How Is The Liver Like a Starfish and a Lizard?

Its remarkable powers include the ability to regenerate. The “Super Liver” makes living liver donation possible.

The liver is an organ we rarely think about, yet it performs more than 500 functions. Some of those functions include filtering toxins, creating proteins, boosting the immune system, and regulating the body’s temperature, to name a few. Weighing in at roughly 1 percent of a person’s body weight, the liver is an extremely high-functioning, adaptable organ.

But even more amazing is its ability to regenerate. When a portion of the liver is removed, the liver’s cells divide and regrow the lost tissue within days, growing to almost 100 percent of its original size within six to eight weeks.

That’s great news for those in need of a liver transplant; the liver’s ability to regenerate means living liver donation is also an option.

“Every year, thousands of Americans die while waiting for a liver transplant due to the scarcity of donor organs,” says Dr. Adam Griesemer, a transplant surgeon at the NewYork-Presbyterian Center for Liver Disease and Transplantation and a principal investigator at the Columbia Center for Translational Immunology. “If more people were aware of living donation for liver transplant, we could save hundreds of lives per year.”

Dr. Adam Griesemer

According to the United Network for Organ Sharing, only a few hundred living donor liver transplants are done annually in the United States.

People who donate a portion of their liver experience regrowth within a week; the difference is visible by a CT scan or an MRI. “We don’t know exactly what triggers it to regrow, and we don’t know what triggers it to stop growing. But it does stop when it gets to nearly 100 percent of where it was before,” says Dr. Griesemer.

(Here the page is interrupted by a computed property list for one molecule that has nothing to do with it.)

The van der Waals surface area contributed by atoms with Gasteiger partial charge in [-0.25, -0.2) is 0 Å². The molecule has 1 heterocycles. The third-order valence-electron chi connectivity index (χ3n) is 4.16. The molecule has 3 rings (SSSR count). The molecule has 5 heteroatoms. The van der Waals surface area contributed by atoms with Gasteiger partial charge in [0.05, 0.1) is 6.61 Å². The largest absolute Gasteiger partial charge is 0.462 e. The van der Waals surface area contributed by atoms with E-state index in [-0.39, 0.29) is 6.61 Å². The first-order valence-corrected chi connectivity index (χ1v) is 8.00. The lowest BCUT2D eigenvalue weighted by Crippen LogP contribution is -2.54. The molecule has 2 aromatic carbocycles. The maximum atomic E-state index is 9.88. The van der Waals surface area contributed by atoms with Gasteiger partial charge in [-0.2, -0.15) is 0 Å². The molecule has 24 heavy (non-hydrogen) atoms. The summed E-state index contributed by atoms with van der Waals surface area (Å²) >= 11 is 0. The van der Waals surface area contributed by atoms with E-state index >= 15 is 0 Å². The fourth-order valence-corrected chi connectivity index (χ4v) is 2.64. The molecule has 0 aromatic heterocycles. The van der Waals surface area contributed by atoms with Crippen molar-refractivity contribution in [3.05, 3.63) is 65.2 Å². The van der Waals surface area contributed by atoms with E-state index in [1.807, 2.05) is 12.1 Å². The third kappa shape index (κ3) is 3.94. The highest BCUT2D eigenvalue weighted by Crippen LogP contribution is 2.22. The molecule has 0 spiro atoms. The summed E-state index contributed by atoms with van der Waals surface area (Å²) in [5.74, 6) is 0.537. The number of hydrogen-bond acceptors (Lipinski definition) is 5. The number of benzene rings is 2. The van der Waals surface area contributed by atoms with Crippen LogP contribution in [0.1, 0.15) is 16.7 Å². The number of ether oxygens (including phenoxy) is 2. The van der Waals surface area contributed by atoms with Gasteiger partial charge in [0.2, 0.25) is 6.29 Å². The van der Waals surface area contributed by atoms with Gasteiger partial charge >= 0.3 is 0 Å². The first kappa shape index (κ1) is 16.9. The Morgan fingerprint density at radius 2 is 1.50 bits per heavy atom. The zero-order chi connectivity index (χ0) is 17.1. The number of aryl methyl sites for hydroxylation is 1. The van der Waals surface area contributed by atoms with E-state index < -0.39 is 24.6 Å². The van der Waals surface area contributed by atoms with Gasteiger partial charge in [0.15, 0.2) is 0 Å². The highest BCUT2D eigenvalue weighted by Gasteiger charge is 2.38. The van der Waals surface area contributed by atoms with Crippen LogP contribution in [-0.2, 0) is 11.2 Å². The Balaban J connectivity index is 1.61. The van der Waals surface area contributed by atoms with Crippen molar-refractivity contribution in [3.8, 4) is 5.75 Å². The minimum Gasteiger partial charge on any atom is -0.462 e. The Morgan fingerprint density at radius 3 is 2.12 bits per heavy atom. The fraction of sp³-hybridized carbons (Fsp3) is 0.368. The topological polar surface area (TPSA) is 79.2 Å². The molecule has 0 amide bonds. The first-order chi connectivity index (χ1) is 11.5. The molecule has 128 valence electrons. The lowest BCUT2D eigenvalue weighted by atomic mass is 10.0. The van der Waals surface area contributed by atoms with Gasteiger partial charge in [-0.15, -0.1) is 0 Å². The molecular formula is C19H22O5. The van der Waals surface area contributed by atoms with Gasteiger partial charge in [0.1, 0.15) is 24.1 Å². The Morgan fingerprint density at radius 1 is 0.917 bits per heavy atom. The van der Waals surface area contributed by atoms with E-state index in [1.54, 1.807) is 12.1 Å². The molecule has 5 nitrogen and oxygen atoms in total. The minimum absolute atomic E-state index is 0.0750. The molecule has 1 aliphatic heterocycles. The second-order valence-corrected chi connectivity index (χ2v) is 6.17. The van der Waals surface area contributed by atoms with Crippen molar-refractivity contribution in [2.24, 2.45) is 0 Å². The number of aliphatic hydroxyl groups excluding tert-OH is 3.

Approximately 15,000 people in the U.S. are currently waiting for a liver transplant, and that number rises each year, according to the Organ Procurement and Transplantation Network.

NewYork-Presbyterian is aiming to reduce that number by offering a minimally invasive laparoscopic procedure that significantly reduces recovery time for living liver donors.

With this procedure, instead of one large incision, several small incisions are made, with the main incision in the lower abdomen. This leads to “less pain because of where the incisions are made, a faster recovery, and less inflammation in the abdominal wall,” explains Dr. Griesemer. “The donors go home from the hospital faster, their recovery is shorter, and they return to work faster.”

Learn more about becoming a living organ donor.

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